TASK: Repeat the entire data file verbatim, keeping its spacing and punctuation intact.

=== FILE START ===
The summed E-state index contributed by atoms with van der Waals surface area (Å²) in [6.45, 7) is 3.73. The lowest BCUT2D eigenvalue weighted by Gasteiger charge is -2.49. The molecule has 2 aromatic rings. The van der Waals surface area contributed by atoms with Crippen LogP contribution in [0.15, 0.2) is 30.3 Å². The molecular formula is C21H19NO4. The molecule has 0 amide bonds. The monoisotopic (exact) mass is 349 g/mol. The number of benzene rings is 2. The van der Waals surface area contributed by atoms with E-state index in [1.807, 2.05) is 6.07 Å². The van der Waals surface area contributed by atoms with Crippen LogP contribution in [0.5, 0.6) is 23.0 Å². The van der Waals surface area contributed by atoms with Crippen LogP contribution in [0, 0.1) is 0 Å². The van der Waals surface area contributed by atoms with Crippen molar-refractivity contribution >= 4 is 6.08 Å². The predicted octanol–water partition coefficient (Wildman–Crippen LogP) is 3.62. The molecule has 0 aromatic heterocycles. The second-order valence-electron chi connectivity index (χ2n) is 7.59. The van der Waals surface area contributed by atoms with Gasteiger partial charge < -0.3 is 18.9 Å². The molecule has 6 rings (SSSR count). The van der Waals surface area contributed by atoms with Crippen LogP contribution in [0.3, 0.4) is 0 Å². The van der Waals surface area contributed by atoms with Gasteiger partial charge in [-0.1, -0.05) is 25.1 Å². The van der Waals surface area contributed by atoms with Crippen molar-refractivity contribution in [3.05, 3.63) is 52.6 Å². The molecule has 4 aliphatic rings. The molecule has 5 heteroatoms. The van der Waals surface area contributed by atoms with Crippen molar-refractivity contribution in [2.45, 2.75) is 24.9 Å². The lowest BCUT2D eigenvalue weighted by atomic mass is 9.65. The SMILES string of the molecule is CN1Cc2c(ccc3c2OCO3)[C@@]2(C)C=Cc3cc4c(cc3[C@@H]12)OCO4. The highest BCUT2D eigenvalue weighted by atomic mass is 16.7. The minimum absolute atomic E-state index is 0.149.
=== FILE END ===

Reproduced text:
The summed E-state index contributed by atoms with van der Waals surface area (Å²) in [6.45, 7) is 3.73. The lowest BCUT2D eigenvalue weighted by Gasteiger charge is -2.49. The molecule has 2 aromatic rings. The van der Waals surface area contributed by atoms with Crippen LogP contribution in [0.15, 0.2) is 30.3 Å². The molecular formula is C21H19NO4. The molecule has 0 amide bonds. The monoisotopic (exact) mass is 349 g/mol. The number of benzene rings is 2. The van der Waals surface area contributed by atoms with E-state index in [1.807, 2.05) is 6.07 Å². The van der Waals surface area contributed by atoms with Crippen LogP contribution in [0.5, 0.6) is 23.0 Å². The van der Waals surface area contributed by atoms with Crippen LogP contribution in [0, 0.1) is 0 Å². The van der Waals surface area contributed by atoms with Crippen molar-refractivity contribution >= 4 is 6.08 Å². The predicted octanol–water partition coefficient (Wildman–Crippen LogP) is 3.62. The molecule has 0 aromatic heterocycles. The second-order valence-electron chi connectivity index (χ2n) is 7.59. The van der Waals surface area contributed by atoms with Gasteiger partial charge < -0.3 is 18.9 Å². The molecule has 6 rings (SSSR count). The van der Waals surface area contributed by atoms with Crippen LogP contribution in [0.3, 0.4) is 0 Å². The van der Waals surface area contributed by atoms with Gasteiger partial charge in [-0.1, -0.05) is 25.1 Å². The van der Waals surface area contributed by atoms with Crippen molar-refractivity contribution in [3.05, 3.63) is 52.6 Å². The molecule has 4 aliphatic rings. The molecule has 5 heteroatoms. The van der Waals surface area contributed by atoms with Crippen molar-refractivity contribution in [2.45, 2.75) is 24.9 Å². The lowest BCUT2D eigenvalue weighted by atomic mass is 9.65. The SMILES string of the molecule is CN1Cc2c(ccc3c2OCO3)[C@@]2(C)C=Cc3cc4c(cc3[C@@H]12)OCO4. The highest BCUT2D eigenvalue weighted by atomic mass is 16.7. The minimum absolute atomic E-state index is 0.149.